Reading about anti-Bush protests in London reminds me that the Republican National Convention will be held next summer in New York City, where a lot of people are Democrats, against the war, and angry about federal economic policies, from the big tax cuts to the scanty post-9/11 aid for New York. I hope there will be massive protests, but I hope that the organizers will heed the following message, which Harry Boyte saved from the March on Washington in 1963. In the program guide, Dr. Martin Luther King and the other organizers wrote: “In a neighborhood dispute there may be stunts, rough words, and even hot insults; but when a whole people speaks to its government the dialogue and the action must be on a level reflecting the worth of that people and the responsibility of that government.”
On the advice of Frederick
Emrich (who runs an excellent blog), I’m switching over from plain
old html to the fancy and free blog software provided by Movable (sic) Type.
The disadvantage is that I’ve had to change the address of this weblog.
Please change any bookmarks or links that you’ve established. The advantages
are: an easy way for me to blog from any computer anywhere; opportunities
for visitors like you to post comments (which I welcome); a search function;
and permanent URLs for each entry, so that people can more easily link
to specific posts.
Racine, WI: I’ve been told that the Republican Party has conducted
more than 50 randomized experiments to test which methods and
messages most efficiently persuade people to vote. My organization,
CIRCLE, has also funded and collected such randomized
field tests, although we are a nonprofit organization, so we can
only test completely neutral, non-partisan messages ("Vote for
someone this fall").
Near Racine, WI: I’m at Frank Lloyd Wright’s beautiful Wingspread estate for a meeting of the Grant Makers’ Forum on Community and National Service. Yesterday, on my way here, I had a chance to visit the State Capitol in Madison, which I’d never seen before. The Capitol building was erected under then-Senator Robert (“Fighting Bob”) La Follette. I wanted to see it because I once spent most of a year studying his career. Some of the information I collected found its way into my New Progressive Era book, although I abandoned most of the historical detail. La Follette was a major figure, and a successful one insofar as he transformed his home state, passed major legislation in Washington, and drew millions of votes in two presidential campaigns. On the other hand, many of his favorite causes and greatest battles ended in defeat, and the Progressive movement faltered in the twenties. I believe that he faced several dilemmas that we still haven’t figured out how to solve:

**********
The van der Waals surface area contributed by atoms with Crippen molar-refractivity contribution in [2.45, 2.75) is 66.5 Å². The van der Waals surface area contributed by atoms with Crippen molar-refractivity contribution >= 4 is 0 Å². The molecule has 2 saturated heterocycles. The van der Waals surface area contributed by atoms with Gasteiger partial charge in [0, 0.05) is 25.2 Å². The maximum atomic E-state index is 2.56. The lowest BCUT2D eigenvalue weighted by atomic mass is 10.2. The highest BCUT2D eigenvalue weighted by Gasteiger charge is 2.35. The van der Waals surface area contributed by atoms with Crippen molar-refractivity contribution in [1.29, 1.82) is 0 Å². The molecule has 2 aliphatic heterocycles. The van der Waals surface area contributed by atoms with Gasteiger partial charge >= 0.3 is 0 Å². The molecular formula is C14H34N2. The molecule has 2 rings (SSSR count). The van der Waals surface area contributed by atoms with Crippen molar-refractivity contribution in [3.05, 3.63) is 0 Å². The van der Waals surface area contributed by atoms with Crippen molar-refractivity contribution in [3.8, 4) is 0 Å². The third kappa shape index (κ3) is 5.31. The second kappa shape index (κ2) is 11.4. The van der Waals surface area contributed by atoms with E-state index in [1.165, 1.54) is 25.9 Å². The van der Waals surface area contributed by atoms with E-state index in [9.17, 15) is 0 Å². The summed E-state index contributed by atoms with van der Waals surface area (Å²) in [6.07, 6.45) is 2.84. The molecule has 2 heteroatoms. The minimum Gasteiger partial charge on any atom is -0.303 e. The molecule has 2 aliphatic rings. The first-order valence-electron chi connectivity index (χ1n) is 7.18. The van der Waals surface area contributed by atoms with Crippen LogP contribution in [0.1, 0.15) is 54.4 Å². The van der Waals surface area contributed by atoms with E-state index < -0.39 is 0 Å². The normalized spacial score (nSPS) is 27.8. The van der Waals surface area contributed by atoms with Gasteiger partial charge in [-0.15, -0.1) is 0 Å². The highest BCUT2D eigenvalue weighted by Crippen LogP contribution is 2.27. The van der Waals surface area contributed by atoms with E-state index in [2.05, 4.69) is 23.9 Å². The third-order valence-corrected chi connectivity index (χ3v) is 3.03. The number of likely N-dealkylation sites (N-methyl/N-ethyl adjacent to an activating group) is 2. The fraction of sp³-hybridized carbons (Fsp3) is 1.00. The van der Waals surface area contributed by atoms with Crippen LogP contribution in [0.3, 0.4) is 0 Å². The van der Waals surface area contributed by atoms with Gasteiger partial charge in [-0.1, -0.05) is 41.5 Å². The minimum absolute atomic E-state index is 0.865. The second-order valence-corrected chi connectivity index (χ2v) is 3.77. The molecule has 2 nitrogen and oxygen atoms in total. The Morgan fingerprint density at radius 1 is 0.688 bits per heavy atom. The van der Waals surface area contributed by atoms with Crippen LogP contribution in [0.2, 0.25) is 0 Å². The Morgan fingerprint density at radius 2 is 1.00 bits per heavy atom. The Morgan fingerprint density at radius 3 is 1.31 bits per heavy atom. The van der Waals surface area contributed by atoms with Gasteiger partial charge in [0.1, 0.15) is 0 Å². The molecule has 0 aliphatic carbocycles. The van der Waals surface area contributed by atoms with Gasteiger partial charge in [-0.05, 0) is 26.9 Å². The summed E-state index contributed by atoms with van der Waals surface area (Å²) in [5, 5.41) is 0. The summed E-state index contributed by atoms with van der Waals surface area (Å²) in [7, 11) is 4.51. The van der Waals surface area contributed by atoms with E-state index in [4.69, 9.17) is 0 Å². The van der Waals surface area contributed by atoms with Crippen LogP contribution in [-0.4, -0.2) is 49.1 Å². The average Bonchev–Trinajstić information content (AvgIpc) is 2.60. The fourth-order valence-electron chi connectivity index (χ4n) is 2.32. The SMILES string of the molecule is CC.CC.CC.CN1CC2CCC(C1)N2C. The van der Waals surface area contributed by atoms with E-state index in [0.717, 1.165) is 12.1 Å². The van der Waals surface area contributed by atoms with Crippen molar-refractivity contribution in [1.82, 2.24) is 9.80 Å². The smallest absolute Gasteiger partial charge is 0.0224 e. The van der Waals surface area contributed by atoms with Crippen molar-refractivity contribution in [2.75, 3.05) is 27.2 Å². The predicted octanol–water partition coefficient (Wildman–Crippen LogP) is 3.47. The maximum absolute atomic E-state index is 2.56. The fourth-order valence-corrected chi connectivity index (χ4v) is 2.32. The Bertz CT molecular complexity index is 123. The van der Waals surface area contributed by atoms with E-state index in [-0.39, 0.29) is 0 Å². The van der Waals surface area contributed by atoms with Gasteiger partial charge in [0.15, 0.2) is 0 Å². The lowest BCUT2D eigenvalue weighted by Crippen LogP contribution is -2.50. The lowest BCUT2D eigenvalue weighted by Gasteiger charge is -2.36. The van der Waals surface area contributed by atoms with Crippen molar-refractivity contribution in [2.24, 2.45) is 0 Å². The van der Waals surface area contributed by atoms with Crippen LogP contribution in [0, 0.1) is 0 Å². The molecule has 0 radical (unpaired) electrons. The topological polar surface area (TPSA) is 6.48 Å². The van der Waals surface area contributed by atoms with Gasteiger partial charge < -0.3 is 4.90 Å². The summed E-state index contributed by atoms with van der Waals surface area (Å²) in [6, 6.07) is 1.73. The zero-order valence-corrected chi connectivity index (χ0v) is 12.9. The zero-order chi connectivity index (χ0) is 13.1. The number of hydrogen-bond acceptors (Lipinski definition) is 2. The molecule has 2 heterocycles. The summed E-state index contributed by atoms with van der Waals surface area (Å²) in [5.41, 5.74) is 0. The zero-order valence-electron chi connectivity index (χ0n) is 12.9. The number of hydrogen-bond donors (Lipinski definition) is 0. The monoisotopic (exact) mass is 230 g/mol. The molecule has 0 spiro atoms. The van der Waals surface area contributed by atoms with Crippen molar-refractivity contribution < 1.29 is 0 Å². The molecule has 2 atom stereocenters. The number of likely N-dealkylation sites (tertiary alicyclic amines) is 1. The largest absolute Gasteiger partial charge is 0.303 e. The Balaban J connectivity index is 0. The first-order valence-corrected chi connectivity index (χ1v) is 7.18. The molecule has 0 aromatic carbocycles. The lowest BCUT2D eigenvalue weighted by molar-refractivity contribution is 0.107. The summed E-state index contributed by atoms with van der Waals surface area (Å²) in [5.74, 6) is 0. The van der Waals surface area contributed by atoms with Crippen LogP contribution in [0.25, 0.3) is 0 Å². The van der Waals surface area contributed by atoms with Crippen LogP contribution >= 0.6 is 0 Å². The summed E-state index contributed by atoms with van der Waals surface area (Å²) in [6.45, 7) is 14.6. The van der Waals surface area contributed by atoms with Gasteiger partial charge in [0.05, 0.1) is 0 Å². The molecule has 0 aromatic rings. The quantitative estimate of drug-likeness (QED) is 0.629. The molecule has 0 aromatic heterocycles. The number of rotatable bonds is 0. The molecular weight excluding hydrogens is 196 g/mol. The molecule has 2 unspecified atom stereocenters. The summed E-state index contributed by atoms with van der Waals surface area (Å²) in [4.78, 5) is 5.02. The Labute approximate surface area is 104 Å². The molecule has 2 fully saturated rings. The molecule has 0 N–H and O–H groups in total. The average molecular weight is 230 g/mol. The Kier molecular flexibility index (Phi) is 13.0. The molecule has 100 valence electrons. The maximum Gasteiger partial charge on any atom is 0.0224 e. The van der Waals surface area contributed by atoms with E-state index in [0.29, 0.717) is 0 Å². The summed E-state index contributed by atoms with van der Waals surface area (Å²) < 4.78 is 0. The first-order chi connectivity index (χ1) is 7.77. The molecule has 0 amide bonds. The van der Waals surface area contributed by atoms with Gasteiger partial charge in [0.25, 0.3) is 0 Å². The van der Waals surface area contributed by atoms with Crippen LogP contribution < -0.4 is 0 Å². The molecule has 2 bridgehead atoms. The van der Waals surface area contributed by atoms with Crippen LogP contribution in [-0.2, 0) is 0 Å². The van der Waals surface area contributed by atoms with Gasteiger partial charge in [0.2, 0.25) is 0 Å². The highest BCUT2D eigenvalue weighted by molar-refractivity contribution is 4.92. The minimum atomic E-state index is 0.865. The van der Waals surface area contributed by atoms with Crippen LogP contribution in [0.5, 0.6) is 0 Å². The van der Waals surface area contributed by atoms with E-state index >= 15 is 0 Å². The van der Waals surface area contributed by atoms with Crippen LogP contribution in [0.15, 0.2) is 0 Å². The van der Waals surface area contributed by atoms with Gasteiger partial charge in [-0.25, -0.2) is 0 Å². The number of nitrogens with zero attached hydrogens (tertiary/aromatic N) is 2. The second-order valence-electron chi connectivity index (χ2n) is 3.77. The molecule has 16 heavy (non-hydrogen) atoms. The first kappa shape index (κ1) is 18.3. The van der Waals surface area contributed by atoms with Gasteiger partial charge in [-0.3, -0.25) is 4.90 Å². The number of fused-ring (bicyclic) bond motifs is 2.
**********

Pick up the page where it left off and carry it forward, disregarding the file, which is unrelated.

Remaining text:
I’m writing this on Sunday night, flying from New Orleans to Madison, WI, on a precisely northward path across Middle America. I was in New Orleans to give a keynote luncheon address at the International Conference on Civic Education Research. Nine days ago I gave a similar speech at the International Conference on Service-Learning Research in Salt Lake City. I keep thinking about the contrast of these venues. Salt Lake City in November is cold, dry, thousands of feet above sea level, rimmed by snowcapped peaks. It seems a place of stark contrasts, with no gradations between the city and the wilderness, the lake and the desert, the Mormons and the non-Mormons, the prosperous clean-cut business people and the few homeless men with their prophet beards and wild eyes. Large banks and hotels (Victorian or modernist) stand foursquare between straight wide avenues and barren lots. The huge moon and streetlights make the night as light as day. Almost everyone I saw was white.